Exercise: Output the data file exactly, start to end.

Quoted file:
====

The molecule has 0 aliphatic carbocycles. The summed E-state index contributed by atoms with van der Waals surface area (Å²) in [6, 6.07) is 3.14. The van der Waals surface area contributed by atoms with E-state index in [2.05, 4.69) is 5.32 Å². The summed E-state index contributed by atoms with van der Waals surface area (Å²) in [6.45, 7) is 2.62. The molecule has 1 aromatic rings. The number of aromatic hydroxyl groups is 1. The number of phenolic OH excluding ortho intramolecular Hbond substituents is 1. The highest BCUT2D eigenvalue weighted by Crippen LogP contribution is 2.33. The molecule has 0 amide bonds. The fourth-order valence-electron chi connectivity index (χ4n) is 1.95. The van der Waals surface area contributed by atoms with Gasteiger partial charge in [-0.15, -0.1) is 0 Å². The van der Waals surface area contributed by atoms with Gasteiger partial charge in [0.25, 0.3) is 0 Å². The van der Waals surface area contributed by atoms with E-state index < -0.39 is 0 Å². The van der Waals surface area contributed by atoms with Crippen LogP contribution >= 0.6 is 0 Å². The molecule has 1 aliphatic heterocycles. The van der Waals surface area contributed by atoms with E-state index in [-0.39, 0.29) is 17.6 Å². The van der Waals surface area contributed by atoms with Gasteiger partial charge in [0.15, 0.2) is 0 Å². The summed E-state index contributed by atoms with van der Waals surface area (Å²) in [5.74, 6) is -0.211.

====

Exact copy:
The molecule has 0 aliphatic carbocycles. The summed E-state index contributed by atoms with van der Waals surface area (Å²) in [6, 6.07) is 3.14. The van der Waals surface area contributed by atoms with E-state index in [2.05, 4.69) is 5.32 Å². The summed E-state index contributed by atoms with van der Waals surface area (Å²) in [6.45, 7) is 2.62. The molecule has 1 aromatic rings. The number of aromatic hydroxyl groups is 1. The number of phenolic OH excluding ortho intramolecular Hbond substituents is 1. The highest BCUT2D eigenvalue weighted by Crippen LogP contribution is 2.33. The molecule has 0 amide bonds. The fourth-order valence-electron chi connectivity index (χ4n) is 1.95. The van der Waals surface area contributed by atoms with Gasteiger partial charge in [-0.15, -0.1) is 0 Å². The van der Waals surface area contributed by atoms with Gasteiger partial charge in [0.25, 0.3) is 0 Å². The van der Waals surface area contributed by atoms with E-state index < -0.39 is 0 Å². The van der Waals surface area contributed by atoms with Crippen LogP contribution >= 0.6 is 0 Å². The molecule has 1 aliphatic heterocycles. The van der Waals surface area contributed by atoms with E-state index in [-0.39, 0.29) is 17.6 Å². The van der Waals surface area contributed by atoms with Gasteiger partial charge in [0.15, 0.2) is 0 Å². The summed E-state index contributed by atoms with van der Waals surface area (Å²) in [5.74, 6) is -0.211.